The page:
An Ulster man and proud I am, from the Antrim glens I come
Although I labour by the sea, I followed flag and drum
I heard the martial tramp of men, I’ve seen them fight and die
And well I do remember when I followed Henry Joy
I pulled my boat up from the sea, I hid my sails away
I hung my nets on the greenwood tree, and scanned the moonlight bay
The boys were out and the redcoats too, I kissed my wife goodbye
And in the shade of the greenwood glade, I followed Henry Joy
In Antrim Town the tyrant stood, he tore our ranks with ball
But with a cheer and pike to clear, we swept them o’re the wall
Our pikes and sabres flashed that day, we won but lost, ah why
No matter lads, I fought beside and shelded Henry Joy
Ah boys, for Ireland’s cause we fought, for her and home we bled
Our pikes were few but heart were true, and five to one lay dead
And many a lassie mourned her lad and mother mourned her boy
For youth was strong in that gallant throng who followed Henry Joy
Songs of Antrim
Henry Joy McCracken was born in High Street, Belfast on 31 August 1767. Proud to belong to two important Belfast Presbyterian families, he always used his full name. His father, John McCracken, was an entrepreneur and associated with many of Belfast’s leading philanthropic ventures. His maternal grandfather, Francis Joy, owned important paper mills and was the founder of The Belfast Newsletter. Henry was interested in radical politics. He used his position as owner of a cotton mill to make political contacts. He was always concerned with the welfare and education of his workers.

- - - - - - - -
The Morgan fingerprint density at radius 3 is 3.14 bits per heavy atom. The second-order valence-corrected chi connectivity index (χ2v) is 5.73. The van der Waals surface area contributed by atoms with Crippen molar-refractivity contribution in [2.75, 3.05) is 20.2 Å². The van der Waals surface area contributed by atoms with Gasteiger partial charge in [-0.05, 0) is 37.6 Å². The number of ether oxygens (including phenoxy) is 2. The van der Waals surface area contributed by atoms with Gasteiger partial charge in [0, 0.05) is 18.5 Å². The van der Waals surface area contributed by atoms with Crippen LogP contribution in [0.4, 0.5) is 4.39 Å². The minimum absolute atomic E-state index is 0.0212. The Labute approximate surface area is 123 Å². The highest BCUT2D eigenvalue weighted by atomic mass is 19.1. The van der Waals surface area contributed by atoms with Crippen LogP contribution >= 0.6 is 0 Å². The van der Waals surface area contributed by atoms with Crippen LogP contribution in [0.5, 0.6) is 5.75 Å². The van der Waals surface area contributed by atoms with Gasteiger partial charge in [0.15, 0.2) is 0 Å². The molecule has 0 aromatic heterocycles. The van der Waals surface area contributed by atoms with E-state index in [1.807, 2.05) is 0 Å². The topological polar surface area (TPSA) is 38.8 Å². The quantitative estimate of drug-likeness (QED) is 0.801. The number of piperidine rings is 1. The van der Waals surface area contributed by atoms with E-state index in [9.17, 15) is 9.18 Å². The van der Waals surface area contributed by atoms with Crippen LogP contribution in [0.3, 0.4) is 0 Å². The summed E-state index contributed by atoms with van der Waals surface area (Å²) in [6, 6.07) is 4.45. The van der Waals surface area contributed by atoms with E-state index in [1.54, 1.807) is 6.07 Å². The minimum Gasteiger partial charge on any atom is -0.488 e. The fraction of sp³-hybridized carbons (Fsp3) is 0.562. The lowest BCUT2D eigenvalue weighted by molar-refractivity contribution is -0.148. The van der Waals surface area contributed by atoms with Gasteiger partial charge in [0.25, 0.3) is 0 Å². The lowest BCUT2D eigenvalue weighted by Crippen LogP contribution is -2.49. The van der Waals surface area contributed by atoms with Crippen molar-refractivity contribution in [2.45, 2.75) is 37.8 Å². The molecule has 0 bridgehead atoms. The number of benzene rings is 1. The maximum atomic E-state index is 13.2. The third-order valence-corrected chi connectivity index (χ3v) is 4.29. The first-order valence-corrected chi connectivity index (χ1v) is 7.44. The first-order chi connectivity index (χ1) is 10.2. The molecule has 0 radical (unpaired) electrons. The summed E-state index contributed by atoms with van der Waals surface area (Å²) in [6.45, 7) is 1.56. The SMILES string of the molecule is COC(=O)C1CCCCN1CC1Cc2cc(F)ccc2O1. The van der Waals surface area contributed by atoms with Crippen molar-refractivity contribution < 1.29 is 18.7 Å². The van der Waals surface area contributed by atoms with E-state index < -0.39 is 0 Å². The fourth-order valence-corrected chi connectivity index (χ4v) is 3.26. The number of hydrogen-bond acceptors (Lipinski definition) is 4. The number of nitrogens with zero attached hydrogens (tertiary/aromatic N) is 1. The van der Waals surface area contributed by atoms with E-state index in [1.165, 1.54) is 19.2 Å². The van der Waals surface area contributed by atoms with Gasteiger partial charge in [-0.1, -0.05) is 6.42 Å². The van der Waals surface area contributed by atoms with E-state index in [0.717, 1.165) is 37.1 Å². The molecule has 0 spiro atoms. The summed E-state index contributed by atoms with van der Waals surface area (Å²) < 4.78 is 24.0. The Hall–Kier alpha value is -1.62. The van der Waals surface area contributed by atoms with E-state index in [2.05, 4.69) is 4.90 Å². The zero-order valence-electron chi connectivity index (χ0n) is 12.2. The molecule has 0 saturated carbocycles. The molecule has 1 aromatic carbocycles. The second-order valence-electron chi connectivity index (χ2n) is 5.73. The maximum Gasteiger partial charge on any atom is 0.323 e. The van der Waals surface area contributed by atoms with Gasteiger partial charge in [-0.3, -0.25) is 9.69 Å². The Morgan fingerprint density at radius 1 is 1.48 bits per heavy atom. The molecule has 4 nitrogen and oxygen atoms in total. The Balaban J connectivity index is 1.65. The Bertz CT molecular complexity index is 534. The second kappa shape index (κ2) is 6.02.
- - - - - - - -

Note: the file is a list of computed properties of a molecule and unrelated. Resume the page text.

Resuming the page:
In 1791, along with Thomas Russell, he forming the first Society of United Irishmen in Belfast. In 1796, he was imprisoned for over a year in Kilmainham Gaol. When the insurrection broke out in June 1798, McCracken was made general of the forces at Donegore, which then attacked Antrim town. They were defeated by government troops. After a month on the run McCracken, was captured in Carrickfergus while trying to escape to America. He was tried for treason and hanged in the Cornmarket, Belfast on the 17th July 1798. He was buried at St George’s, High Street, but the remains were later transferred to the Clifton Street cemetery.
Henry Joy McCracken had great interest in Irish traditional culture. In 1792 he helped organise the Belfast Harp Festival which gathered aged harpists from around Ireland. He helped preserve Irish airs by having them transcribed by Edward Bunting, a classically trained musician who lodged in McCracken’s home.